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Tuesday, Oct. 5, 2010

EDITORIAL

Clarifying the betrayal of trust

The public prosecutors offices for the Tokyo, Nagoya and Osaka districts have special investigation squads — elite teams that specialize in the investigation of corruption involving politicians and bureaucrats and large-scale crimes involving enterprises. Unlike other prosecutors, they make arrests as well as prepare indictments.

The arrest Oct. 1 of two senior prosecutors at the Osaka District Public Prosecutors Office's special investigation squad on suspicion of covering up the alleged destruction of evidence by a subordinate deals a devastating blow not only to the squad but also to the nation's public prosecution offices, although the two prosecutors deny the allegations against them.

The nature of the alleged crimes by the two is such that people will suspect that something is basically wrong with all public prosecutors even if most are properly doing their work by upholding the principles of investigation.

Prosecutors of the Osaka special squad had indicted a high-ranking bureaucrat over allegations of abuse of the postage discount system for the disabled, but in an extraordinary development May 26, the Osaka District Court rejected 34 out of 43 depositions presented by the prosecution as evidence, pointing to the possible use of leading questions or pressure against witnesses.

On Sept. 10, the court acquitted Ms. Atsuko Muraki, a former bureau chief of the health and welfare ministry. She had been arrested in July 2009 on suspicion of having instructed her subordinate, Mr. Tsutomu Kamimura, to issue a certificate recognizing a certain organization as a benefactor for the disabled, thus enabling it to use the postage discount system.

Then, in a twist of the investigation in this case, the Supreme Public Prosecutors Office on Sept. 21 arrested Mr. Tsunehiko Maeda, the chief prosecutor for the investigation, on suspicion of having changed the time of the last update on a floppy disk seized from Mr. Kamimura from "1:20.06" a.m., June 1, 2004, to "9:10.56" p.m., June 8, 2004.

On May 26, 2009, Mr. Kamimura had been arrested and the floppy disk containing the text of the certificate seized. In the trial, the prosecution argued that Ms. Muraki had instructed Mr. Kamimura to issue the certificate during the first 10 days of June 2004. The court adopted as evidence an investigative report that Ms. Muraki's defense counsel had obtained from the prosecution. (The prosecution did not submit the floppy disk to the court.) The report mentioned "1:20.06" a.m. (June 1, 2004) as the time of the last update. The defense counsel pointed out that the disk update of shortly past midnight May 31 contradicted the prosecution's argument. If the prosecution had submitted the altered disk to the court, Ms. Muraki could have been found guilty.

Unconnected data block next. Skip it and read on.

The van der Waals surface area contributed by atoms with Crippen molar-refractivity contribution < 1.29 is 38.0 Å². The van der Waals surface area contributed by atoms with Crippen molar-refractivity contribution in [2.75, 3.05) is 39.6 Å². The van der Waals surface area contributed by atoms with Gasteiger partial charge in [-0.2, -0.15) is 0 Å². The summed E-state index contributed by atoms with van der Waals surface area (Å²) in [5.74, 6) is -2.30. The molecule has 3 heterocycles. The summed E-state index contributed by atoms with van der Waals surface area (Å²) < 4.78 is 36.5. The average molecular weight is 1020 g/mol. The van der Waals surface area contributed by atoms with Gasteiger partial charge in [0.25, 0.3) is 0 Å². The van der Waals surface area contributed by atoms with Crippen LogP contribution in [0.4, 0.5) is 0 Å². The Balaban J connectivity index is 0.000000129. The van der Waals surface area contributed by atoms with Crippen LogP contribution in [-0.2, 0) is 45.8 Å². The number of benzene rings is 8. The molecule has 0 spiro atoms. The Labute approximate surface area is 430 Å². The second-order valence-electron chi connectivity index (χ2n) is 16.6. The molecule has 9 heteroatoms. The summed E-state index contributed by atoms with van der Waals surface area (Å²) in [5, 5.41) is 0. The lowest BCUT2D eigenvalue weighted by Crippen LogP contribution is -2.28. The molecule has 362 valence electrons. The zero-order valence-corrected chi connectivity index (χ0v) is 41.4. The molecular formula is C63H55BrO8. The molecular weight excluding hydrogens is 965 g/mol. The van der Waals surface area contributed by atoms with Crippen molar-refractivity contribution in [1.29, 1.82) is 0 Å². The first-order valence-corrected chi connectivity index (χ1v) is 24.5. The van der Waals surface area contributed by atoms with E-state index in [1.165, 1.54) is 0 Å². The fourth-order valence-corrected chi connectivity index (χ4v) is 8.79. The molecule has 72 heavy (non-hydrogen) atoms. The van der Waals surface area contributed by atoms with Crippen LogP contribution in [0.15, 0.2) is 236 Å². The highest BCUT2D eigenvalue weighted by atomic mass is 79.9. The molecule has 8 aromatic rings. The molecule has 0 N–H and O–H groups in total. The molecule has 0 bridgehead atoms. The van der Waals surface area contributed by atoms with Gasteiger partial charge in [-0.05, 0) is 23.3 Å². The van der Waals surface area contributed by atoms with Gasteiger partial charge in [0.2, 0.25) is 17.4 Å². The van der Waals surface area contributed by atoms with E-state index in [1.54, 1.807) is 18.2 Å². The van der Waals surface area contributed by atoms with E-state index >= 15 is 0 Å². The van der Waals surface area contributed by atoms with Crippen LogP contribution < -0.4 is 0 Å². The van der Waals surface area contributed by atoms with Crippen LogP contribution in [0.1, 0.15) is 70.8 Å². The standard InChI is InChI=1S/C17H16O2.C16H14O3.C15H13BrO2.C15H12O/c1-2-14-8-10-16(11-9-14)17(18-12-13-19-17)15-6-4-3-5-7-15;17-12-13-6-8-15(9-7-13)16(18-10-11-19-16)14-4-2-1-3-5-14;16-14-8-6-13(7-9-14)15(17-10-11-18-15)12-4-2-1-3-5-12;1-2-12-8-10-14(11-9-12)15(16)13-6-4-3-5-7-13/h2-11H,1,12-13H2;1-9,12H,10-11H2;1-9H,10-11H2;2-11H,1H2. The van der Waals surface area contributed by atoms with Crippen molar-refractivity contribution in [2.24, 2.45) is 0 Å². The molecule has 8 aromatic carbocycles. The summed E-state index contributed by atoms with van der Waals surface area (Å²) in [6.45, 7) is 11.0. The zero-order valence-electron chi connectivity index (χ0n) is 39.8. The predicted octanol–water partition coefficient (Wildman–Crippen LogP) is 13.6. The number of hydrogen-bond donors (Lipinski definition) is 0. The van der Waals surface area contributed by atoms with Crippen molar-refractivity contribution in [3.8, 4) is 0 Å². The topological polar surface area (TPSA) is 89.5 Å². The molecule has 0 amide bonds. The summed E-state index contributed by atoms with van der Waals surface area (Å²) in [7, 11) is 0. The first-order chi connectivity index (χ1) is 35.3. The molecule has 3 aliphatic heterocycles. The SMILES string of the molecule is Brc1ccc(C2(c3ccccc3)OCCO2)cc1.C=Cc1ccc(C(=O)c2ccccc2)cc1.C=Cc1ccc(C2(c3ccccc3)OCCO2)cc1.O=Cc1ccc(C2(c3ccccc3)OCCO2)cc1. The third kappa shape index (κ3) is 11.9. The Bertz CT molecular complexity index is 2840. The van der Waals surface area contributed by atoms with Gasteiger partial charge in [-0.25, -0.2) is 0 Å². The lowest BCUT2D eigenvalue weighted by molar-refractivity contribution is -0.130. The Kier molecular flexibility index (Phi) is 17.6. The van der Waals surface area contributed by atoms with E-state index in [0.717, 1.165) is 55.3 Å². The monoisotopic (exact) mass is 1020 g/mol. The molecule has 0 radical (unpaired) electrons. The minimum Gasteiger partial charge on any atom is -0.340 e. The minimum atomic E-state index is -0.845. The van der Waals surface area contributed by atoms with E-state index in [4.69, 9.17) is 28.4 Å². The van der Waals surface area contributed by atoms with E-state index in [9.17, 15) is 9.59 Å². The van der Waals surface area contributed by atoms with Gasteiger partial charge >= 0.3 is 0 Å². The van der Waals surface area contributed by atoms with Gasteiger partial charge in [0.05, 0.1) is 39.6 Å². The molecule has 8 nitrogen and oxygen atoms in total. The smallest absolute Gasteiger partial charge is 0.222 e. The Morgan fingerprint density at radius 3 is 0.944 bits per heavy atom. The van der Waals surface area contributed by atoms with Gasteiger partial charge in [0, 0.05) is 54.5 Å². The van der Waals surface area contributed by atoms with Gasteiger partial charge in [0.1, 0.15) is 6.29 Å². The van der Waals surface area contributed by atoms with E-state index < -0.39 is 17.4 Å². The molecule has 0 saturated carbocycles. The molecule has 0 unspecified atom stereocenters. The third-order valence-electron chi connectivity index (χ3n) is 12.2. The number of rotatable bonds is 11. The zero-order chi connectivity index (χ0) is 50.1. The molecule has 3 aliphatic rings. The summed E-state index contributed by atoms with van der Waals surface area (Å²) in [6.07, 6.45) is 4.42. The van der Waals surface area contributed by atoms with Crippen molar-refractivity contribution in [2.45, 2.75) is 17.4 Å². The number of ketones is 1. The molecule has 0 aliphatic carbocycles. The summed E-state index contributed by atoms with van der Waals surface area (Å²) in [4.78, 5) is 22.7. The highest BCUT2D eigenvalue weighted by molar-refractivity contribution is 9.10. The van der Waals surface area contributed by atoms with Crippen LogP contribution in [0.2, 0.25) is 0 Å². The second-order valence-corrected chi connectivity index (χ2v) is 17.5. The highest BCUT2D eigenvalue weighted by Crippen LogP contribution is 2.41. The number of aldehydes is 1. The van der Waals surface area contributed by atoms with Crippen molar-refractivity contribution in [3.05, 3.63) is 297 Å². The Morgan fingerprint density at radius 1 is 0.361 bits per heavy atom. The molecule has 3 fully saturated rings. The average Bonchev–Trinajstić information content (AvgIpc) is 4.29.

After the floppy disk was returned to Mr. Kamimura in July 2009, its content was found to have been altered. Mr. Maeda reportedly told a colleague that he had "implanted a time bomb in the floppy disk." The possibility cannot be ruled out that he tampered with the disk to make its content agree with the prosecution's preconceived scenario.

Mr. Maeda's arrest was followed by the arrest last week (Oct. 1) of Mr. Hiromichi Otsubo, former head of the special investigation squad, and of Mr. Motoaki Saga, former vice head of the squad by the Supreme Public Prosecutors Office. The office alleges that while the two knew that Mr. Maeda deliberately altered the floppy disk content, they told him in early February to explain to others that he had changed the content by mistake.

The office further alleges that when the two read a written report about the alteration of floppy disk content from Mr. Maeda around Feb. 10, they had him modify the report to make it appear more logical. Therefore, by making the alteration appear to have been a mistake rather than a deliberate act, the office alleges, the two avoided taking legal action against Mr. Maeda, thus shielding him from proper investigation.

Although the floppy disk was not submitted to the court as evidence, the two's failure to report the alteration to the court or outside authorities seriously violates investigative integrity and betrays people's trust in fair investigation by public prosecutors and their ethics and professionalism. It is reported that one prosecutor strongly criticized Mr. Saga in person for trying to hide the alteration, and that another proposed to Mr. Otsubo that he disclose the whole story about the alteration. Who could blame people at this point for thinking that such an alteration of a confiscated item by public prosecutors is common practice?

The arrest of the two is not enough to get the total picture of what was going on in the Osaka District Public Prosecutors Office. The Supreme Public Prosecutor Office should find out what kind of information the head and vice head of the Osaka office and the criminal investigation section chief of the Osaka High Public Prosecutors Office received from Mr. Otsubo and Mr. Saga, and to what extent the three grasped the situation. These three officials' responsibility should be scrutinized and clarified.



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